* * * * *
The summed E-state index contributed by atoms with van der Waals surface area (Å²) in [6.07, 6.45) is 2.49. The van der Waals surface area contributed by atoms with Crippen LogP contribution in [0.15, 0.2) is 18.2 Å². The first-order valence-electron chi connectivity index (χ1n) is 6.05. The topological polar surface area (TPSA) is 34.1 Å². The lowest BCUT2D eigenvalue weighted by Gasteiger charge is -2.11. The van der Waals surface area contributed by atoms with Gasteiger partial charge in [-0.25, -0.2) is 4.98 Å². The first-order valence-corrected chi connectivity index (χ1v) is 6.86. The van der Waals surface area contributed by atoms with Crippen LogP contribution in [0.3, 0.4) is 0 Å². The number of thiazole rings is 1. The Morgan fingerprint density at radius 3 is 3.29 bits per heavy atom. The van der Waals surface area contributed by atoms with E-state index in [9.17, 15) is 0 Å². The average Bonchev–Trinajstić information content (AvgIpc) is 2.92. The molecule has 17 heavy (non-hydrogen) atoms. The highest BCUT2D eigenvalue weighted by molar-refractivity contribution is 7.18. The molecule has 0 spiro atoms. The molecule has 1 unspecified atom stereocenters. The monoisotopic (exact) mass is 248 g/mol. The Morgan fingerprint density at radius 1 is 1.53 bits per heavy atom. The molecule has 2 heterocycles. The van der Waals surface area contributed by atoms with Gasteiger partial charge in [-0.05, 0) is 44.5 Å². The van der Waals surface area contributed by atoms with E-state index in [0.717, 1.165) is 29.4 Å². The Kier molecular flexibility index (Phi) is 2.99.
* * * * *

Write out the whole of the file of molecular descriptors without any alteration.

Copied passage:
The summed E-state index contributed by atoms with van der Waals surface area (Å²) in [6.07, 6.45) is 2.49. The van der Waals surface area contributed by atoms with Crippen LogP contribution in [0.15, 0.2) is 18.2 Å². The first-order valence-electron chi connectivity index (χ1n) is 6.05. The topological polar surface area (TPSA) is 34.1 Å². The lowest BCUT2D eigenvalue weighted by Gasteiger charge is -2.11. The van der Waals surface area contributed by atoms with Gasteiger partial charge in [-0.25, -0.2) is 4.98 Å². The first-order valence-corrected chi connectivity index (χ1v) is 6.86. The van der Waals surface area contributed by atoms with Crippen LogP contribution in [0.3, 0.4) is 0 Å². The number of thiazole rings is 1. The Morgan fingerprint density at radius 3 is 3.29 bits per heavy atom. The van der Waals surface area contributed by atoms with E-state index in [9.17, 15) is 0 Å². The average Bonchev–Trinajstić information content (AvgIpc) is 2.92. The molecule has 17 heavy (non-hydrogen) atoms. The highest BCUT2D eigenvalue weighted by molar-refractivity contribution is 7.18. The molecule has 0 spiro atoms. The molecule has 1 unspecified atom stereocenters. The monoisotopic (exact) mass is 248 g/mol. The Morgan fingerprint density at radius 1 is 1.53 bits per heavy atom. The molecule has 2 heterocycles. The van der Waals surface area contributed by atoms with Gasteiger partial charge in [-0.05, 0) is 44.5 Å². The van der Waals surface area contributed by atoms with E-state index in [0.717, 1.165) is 29.4 Å². The Kier molecular flexibility index (Phi) is 2.99.